New York City decorator Jeffrey Bilhuber. Photograph by William Abranowicz

The Collective Questionnaire

Jeffrey Bilhuber

By Megan Deem
November 20, 2017

He’s known for his eclectic eye, but the ever-witty New York decorator knows that good design is never random

New York City decorator Jeffrey Bilhuber is beloved by his loyal clientele—a mix of celebrities and industry titans—not only for his warm and witty manner, but for the effortless, confident way he cross-pollinates materials, periods, and ideas. A member of the AD100, Bilhuber is the author of four design books and recently debuted a furniture line for Henredon, a carpet collection with Elson & Co., and has plans for a porcelain service for de Gournay next year. Whew!

“Color,” says Bilhuber, “is a great indicator of confidence.” Photograph by William Waldron
“Color,” says Bilhuber, “is a great indicator of confidence.” Photograph by William Waldron

Q: How do you feel about changing your décor with the seasons? Do people still do that?

A: It would be a lovely thing. We change our clothes, so it would be nice to change some component you live with. For spring/summer, it could be as easy, honestly, as rolling up the carpet. You don’t need to replace it with anything, just clean the damn floors. It’s also a wonderful time to take the curtains down and send them out to be cleaned. Those are just routine maintenance things that should happen seasonally. As far as decorating tips, everyone knows I’m an enormous advocate and admirer of wicker and all of its guises, from 19th century to 21st century. Seasonally, if you think of summer, you think of wicker, boom. Just look under that category and see what happens. You’d be surprised, whether it’s a wicker lamp you stumble upon or a wicker chair that you would love to have, it’s just going to lighten up the house.

Color is a great indicator of confidence and a signature part of my work.

Q: That leads us to the question of sourcing and finding that wicker furniture. Where do you look?

A: Online sourcing opens up a wealth of opportunity, but you have to go to the source of information knowing what you’re looking for. Establish a list of priorities; don’t go randomly. If it’s a sideboard you’re looking for, search under sideboards. If it’s a sideboard you know has to work with a polished wood table, and you have enough wood in the house, search under lacquered sideboards or painted-wood sideboards. Narrow the field of options until you begin to focus your attention. That’s the way I do it.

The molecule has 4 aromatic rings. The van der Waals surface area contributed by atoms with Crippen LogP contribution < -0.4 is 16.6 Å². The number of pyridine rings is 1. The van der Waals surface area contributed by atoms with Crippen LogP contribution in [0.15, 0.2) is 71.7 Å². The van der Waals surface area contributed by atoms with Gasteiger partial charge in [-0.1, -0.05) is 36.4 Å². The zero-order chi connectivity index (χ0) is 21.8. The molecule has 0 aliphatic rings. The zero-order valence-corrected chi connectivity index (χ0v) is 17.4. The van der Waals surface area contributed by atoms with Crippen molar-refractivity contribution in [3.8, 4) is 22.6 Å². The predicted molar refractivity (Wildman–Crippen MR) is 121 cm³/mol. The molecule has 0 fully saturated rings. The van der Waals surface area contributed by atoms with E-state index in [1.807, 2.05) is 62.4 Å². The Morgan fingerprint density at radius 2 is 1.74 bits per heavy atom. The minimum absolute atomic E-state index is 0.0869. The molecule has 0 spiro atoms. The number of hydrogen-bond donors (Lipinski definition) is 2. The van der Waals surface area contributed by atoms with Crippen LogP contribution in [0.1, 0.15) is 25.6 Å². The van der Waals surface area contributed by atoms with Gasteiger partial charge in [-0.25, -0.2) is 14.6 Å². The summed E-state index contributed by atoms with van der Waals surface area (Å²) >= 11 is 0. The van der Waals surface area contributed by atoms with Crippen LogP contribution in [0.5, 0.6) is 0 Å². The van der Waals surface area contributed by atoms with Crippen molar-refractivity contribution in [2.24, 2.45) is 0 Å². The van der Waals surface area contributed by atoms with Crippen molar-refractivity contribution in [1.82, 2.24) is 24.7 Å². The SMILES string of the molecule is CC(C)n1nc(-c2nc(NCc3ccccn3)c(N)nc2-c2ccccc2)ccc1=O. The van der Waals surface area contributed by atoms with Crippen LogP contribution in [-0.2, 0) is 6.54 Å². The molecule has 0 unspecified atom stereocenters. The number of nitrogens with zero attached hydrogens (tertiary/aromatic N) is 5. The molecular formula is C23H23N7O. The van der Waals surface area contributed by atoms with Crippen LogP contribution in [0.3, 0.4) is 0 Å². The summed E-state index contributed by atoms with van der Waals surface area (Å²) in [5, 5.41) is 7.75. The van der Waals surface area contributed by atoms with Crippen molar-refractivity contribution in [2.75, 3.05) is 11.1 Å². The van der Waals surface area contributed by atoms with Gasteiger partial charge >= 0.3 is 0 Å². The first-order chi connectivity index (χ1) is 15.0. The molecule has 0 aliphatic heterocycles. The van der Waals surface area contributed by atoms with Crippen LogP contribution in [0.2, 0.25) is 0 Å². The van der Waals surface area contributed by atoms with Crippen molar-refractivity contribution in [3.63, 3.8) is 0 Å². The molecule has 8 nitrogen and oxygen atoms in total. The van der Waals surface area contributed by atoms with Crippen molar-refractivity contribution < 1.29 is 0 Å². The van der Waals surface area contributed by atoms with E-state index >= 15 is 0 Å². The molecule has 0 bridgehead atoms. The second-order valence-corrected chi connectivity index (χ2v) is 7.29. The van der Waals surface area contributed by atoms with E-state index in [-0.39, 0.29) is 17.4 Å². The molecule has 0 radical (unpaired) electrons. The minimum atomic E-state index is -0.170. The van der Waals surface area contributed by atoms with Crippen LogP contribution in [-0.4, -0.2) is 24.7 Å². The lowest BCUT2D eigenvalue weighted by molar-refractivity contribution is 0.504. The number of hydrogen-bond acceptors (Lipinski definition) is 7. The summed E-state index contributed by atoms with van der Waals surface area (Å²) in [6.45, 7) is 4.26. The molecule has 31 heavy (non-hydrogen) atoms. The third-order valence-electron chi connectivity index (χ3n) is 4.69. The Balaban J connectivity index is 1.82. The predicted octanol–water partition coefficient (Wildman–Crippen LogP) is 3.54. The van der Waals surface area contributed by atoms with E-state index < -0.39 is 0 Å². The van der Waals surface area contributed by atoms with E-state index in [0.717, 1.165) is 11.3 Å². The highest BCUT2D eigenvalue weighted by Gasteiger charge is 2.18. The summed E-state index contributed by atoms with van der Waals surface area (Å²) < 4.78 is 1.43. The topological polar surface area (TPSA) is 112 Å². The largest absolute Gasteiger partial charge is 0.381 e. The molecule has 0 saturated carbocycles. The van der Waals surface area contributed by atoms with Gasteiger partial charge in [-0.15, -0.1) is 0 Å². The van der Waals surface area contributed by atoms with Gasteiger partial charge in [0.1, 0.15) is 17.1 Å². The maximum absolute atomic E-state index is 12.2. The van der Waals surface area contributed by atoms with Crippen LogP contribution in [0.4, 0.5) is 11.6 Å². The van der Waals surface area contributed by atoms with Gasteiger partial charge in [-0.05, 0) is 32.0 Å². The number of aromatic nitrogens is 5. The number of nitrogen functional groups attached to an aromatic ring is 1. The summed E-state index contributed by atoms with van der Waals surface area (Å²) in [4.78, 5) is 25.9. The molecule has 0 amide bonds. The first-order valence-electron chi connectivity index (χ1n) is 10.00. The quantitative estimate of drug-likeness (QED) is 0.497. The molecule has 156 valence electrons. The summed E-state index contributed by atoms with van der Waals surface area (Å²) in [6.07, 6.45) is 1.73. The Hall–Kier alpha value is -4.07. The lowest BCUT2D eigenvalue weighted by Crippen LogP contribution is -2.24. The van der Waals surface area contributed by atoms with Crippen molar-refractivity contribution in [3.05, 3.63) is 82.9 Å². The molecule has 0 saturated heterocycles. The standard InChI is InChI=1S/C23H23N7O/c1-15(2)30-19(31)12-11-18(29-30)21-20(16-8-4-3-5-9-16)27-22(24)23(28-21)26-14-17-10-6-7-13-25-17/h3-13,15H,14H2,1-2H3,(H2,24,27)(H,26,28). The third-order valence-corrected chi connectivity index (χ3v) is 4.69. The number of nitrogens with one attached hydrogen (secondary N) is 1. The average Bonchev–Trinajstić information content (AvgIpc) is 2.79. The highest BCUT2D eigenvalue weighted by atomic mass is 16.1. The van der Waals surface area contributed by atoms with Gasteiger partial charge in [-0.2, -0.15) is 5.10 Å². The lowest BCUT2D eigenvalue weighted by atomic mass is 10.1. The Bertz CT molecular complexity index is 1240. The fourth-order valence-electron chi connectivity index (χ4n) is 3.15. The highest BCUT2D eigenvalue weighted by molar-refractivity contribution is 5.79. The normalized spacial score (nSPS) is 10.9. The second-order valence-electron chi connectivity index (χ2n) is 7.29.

Q: And set a budget, I assume.

A: Work within your financial framework. If you have $5,000 for a dining table, do not—under any circumstances—look at tables for $10,000 because that means you’re going to have porch furniture in the living room. There’s no reason not to buy a big-ticket item online or at auction or through eBay. But I wouldn’t go online searching for deals; I would go looking for what I need.

A Manhattan apartment by Bilhuber. Photograph by William Waldron
A Manhattan apartment by Bilhuber. Photograph by William Waldron

Q: Do you think that’s a trap people fall into—seeking out bargains instead of filling design gaps?

A: Completely. If you go into it looking for that best price markdown, you’re setting yourself up for disappointment. That shouldn’t be the driver. That’s not the goal. The goal is to use these platforms to search and find what you need.

Q: Your new furniture collection with Henredon is remarkable, in part, for its exuberant use of color. Is color something we all need more of in our homes?

A: Color is a great indicator of confidence and a signature part of my work. But I don’t interpret it in an old-fashioned way where you need to link color together with a connective tissue, such as a multi-colored chintz or a multi-colored stripe. We’re used to seeing color, but we’re used to seeing how it unifies through something obvious. What I do is much the same way that you can accept Ellsworth Kelly’s paintings, where it’s simply color-feel. I’m asking the consumer to accept that Cobalt, Cinnabar, Emerald, and Persian Blue all belong together simply because they’re happy to be in the same room.

Good home design should be a reflection of one’s personality, says Bilhuber. Photograph by William Waldron
Good home design should be a reflection of one’s personality, says Bilhuber. Photograph by William Waldron